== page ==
- 1/2 tablespoon (.25 oz) active dry yeast
- Egg wash (1 egg with a tablespoon of milk)
To Make the Dough:
- Put all the ingredients in the bowl of your mixer in the order listed.
- Fit your mixer with the dough hook and mix on low speed until all the flour is incorporated.
- Increase speed to medium-low to medium and knead until the dough is smooth, not at all sticky, and nicely elastic, about 10-12 minutes. Check it after 2-3 and add the tiniest bit of extra water if the dough seems too stiff.
- Once kneaded, shape the dough into a ball, and place it back in the mixer bowl that you have sprayed with oil.
- Spray the dough with pan spray or brush it with some oil, cover, and let rise in a warm place until doubled, about 1 1/2 hours.
- Once the dough has risen, turn it out onto a dry, unfloured surface and press out the gases.
- Divide the dough into 9 even pieces (if you have a scale, scale them at 4 oz each).
For the Soda Bath*
"...spread a layer of soda on a foil-covered baking sheet and bake it at 250 to 300 degrees for an hour. You’ll lose about a third of the soda’s weight in water and carbon dioxide, but you gain a stronger alkali. Keep baked soda in a tightly sealed jar to prevent it from absorbing moisture from the air. And avoid touching or spilling it. It’s not lye, but it’s strong enough to irritate."
- Dip each proofed roll in a boiling mixture of 10 cups of water with 2/3 cup of baked soda for about 30 seconds.
- Flip over and boil for another 30 seconds.
- Using a slotted spoon or spider, remove the rolls.
- Let drain on paper towel for a few seconds.
- Then place them on a greased, parchment covered cookie sheet.
- Slash the tops of the rolls in a decorative pattern (a cross or two or three parallel lines, for example). Be careful not to slice too deeply, like I did on the first few.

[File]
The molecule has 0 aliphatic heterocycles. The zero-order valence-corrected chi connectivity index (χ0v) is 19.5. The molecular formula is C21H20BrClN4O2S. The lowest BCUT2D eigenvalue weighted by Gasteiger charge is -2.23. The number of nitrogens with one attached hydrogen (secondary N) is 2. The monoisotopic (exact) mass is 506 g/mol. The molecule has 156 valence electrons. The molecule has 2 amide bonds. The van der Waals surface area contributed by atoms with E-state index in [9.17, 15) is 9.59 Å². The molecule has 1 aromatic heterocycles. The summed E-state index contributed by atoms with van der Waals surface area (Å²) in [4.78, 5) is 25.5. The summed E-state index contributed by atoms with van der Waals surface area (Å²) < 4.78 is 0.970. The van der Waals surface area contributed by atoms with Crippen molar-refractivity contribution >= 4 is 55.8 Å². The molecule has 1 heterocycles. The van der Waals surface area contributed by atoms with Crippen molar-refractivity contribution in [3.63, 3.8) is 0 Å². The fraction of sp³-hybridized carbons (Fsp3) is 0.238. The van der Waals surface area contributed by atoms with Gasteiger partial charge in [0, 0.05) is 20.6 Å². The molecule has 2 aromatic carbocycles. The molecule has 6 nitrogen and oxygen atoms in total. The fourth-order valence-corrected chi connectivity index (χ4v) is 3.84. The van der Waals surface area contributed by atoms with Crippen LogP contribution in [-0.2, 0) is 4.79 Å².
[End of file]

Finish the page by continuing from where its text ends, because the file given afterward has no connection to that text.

- Cover with plastic wrap and allow to rise until almost doubled (or just about hamburger bun size), about 45 minutes to an hour.
- About 30 minutes before baking, preheat the oven to 375F.
- Remove the plastic wrap. Brush each roll with an egg wash and sprinkle on the kosher salt.
- Bake in the center of the oven for 10 minutes.
- Rotate the pan and bake an additional 2-5 minutes or until they are very deeply burnished and the internal temperature reads 200F-205F.
- Remove from oven, then use a spatula to transfer the rolls to a rack to cool completely.
*While Jenni recommended using a Lye Bath, I didn't have any on hand and didn't want to wait for the Lye to be delivered before making the rolls so I used a baked soda bath.
VERY IMPORTANT: If you choose to use a Lye Bath, please watch Jenni's instructional videos here.
For the Lye Bath
- Cover two cookie sheets with parchment paper, and then spray the parchment paper with pan spray. You do not want your pretzels to stick.
- Make sure you're wearing eye protection and that you are wearing 1-2 pair of gloves.
- In a bowl, measure out the water.
- Carefully measure the lye crystals into a small bowl or cup and then slowly pour them into the water.
- Stir carefully with a metal spoon until all the crystals are dissolved. Rinse the spoon.
- Using a spider or your gloved hand, carefully lower two pretzel rolls into the water. Let soak for 45-seconds to a minute. Gently flip them over and allow to soak an additional 45 seconds to 1 minute.
- Using a slotted spoon or spider, carefully remove the rolls from the lye solution. Let drain on paper towel for a few seconds and then place them on the cookie sheet.
Amount Per Serving: Calories: 459Total Fat: 8gSaturated Fat: 4gTrans Fat: 0gCholesterol: 14mgSodium: 354mgCarbohydrates: 83gFiber: 4gSugar: 2gProtein: 13g
Next time I am going to use the Lye Bath. As you can see from the photo below, Jenni’s pretzel rolls look AMAZING! Not that mine weren’t tasty, but her’s are the real deal!